You probably took some time to decide which tripod you wanted to buy. It needed to be sturdy, strong and durable, right? That, at least is the way I decided on mine. I often find myself in situations where the safety of my camera depends directly on the reliability of my tripod. I am often shooting in windy and icy conditions, on uneven terrain. After all, I already drowned one camera (yes it was in portrait orientation, and no I did not have an L-bracket when that happened). I don’t want to send another one off a 400 meter high cliff.

When your camera is on a tripod in landscape orientation, the center of gravity is in the center of the tripod, thus the balance is perfect. Now think about this, what would happen if you turn the camera into portrait orientation? You’re right! All the weight goes to one side of the tripod. And with it, its center of gravity. Making the tripod a lot less stable.

When you turn your camera from landscape to portrait orientation, the center of gravity shifts towards the outside of the tripod. The heavier your camera and lens combination, the bigger the instability. With an L-bracket the center of gravity remains the same.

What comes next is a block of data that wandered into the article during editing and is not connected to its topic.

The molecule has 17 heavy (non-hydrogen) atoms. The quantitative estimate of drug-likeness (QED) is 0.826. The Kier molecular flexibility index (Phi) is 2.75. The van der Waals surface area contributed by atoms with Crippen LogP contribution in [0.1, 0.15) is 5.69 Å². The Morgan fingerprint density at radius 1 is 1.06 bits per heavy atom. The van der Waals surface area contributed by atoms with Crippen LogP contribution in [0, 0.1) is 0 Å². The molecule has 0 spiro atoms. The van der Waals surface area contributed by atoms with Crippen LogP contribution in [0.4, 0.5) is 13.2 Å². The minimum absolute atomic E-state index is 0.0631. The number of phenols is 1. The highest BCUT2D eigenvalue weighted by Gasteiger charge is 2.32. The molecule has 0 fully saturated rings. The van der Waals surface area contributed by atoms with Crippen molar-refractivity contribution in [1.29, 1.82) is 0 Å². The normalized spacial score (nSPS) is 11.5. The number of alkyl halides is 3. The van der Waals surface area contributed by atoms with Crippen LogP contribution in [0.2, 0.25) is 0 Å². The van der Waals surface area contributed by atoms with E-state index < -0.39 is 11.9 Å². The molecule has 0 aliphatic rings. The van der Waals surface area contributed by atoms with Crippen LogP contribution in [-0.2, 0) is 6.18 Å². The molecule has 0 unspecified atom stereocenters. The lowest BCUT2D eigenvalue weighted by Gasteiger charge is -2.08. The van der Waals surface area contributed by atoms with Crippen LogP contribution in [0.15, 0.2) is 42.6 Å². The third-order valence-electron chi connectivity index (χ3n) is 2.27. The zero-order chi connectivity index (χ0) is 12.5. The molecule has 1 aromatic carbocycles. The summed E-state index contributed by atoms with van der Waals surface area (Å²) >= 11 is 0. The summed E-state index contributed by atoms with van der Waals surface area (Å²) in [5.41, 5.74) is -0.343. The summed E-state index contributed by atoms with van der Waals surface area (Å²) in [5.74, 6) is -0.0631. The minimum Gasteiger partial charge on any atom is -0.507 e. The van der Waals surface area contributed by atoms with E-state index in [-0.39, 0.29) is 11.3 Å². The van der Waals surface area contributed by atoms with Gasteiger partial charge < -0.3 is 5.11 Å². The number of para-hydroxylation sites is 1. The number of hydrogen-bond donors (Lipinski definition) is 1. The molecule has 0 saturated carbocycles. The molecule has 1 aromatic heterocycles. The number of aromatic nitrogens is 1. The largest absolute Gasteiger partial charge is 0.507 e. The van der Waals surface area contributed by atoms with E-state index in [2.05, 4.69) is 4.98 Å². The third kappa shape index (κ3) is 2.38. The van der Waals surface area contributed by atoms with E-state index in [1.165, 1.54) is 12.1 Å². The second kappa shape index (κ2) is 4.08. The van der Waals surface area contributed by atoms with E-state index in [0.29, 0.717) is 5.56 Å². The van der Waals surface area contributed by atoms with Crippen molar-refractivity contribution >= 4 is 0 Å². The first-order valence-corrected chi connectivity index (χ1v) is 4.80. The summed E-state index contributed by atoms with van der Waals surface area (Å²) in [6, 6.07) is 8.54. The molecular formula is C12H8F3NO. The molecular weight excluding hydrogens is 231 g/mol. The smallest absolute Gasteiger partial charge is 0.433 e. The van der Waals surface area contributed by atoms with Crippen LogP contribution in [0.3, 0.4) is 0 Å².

This instability might not be such a problem when the tripod is fully extended and your gear is not too heavy. But when you are shooting low to the ground, with a heavy lens, a filter set, and without unfolded legs, this becomes a real problem. Now the imbalance makes it super easy for the tripod to tip over. A little gust of wind, a movement of swampy ground, or even slightly touching the camera or tripod can make it fall.

This is how my camera went into a swamp. I was shooting close to the water, with my tripod low to the ground and the camera hanging on one side. I leaned towards my bag to grab a filter and because of that movement, my tripod fell. I was lucky enough that it only killed my camera and not the lens and filters too. But it thought me a lesson to say the least!